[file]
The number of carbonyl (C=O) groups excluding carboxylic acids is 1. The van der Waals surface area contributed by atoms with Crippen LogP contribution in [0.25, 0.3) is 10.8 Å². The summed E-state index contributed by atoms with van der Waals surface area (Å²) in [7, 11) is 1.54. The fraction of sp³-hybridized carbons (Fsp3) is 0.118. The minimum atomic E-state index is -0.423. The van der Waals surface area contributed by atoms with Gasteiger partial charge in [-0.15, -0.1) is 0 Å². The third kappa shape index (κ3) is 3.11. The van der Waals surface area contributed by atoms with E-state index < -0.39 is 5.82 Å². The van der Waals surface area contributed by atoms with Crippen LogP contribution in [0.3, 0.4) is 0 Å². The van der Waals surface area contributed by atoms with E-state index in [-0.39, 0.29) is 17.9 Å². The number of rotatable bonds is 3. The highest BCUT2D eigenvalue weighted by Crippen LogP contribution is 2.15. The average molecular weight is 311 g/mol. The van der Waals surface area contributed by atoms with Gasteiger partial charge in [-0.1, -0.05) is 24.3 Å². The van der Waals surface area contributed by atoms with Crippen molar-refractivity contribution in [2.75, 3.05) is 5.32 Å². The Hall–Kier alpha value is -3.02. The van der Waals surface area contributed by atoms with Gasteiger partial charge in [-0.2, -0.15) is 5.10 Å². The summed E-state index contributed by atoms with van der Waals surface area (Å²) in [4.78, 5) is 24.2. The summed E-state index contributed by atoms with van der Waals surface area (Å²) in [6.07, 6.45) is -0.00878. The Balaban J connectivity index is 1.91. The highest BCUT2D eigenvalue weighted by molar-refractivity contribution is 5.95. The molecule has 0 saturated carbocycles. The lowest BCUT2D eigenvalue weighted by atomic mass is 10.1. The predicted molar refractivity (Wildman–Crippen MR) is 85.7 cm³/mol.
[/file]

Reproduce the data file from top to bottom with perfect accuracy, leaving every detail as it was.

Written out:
The number of carbonyl (C=O) groups excluding carboxylic acids is 1. The van der Waals surface area contributed by atoms with Crippen LogP contribution in [0.25, 0.3) is 10.8 Å². The summed E-state index contributed by atoms with van der Waals surface area (Å²) in [7, 11) is 1.54. The fraction of sp³-hybridized carbons (Fsp3) is 0.118. The minimum atomic E-state index is -0.423. The van der Waals surface area contributed by atoms with Gasteiger partial charge in [-0.15, -0.1) is 0 Å². The third kappa shape index (κ3) is 3.11. The van der Waals surface area contributed by atoms with E-state index < -0.39 is 5.82 Å². The van der Waals surface area contributed by atoms with Crippen LogP contribution in [0.3, 0.4) is 0 Å². The van der Waals surface area contributed by atoms with E-state index in [-0.39, 0.29) is 17.9 Å². The number of rotatable bonds is 3. The highest BCUT2D eigenvalue weighted by Crippen LogP contribution is 2.15. The average molecular weight is 311 g/mol. The van der Waals surface area contributed by atoms with Gasteiger partial charge in [-0.1, -0.05) is 24.3 Å². The van der Waals surface area contributed by atoms with Crippen molar-refractivity contribution in [2.75, 3.05) is 5.32 Å². The Hall–Kier alpha value is -3.02. The van der Waals surface area contributed by atoms with Gasteiger partial charge in [-0.2, -0.15) is 5.10 Å². The summed E-state index contributed by atoms with van der Waals surface area (Å²) in [4.78, 5) is 24.2. The summed E-state index contributed by atoms with van der Waals surface area (Å²) in [6.07, 6.45) is -0.00878. The Balaban J connectivity index is 1.91. The highest BCUT2D eigenvalue weighted by molar-refractivity contribution is 5.95. The molecule has 0 saturated carbocycles. The lowest BCUT2D eigenvalue weighted by atomic mass is 10.1. The predicted molar refractivity (Wildman–Crippen MR) is 85.7 cm³/mol.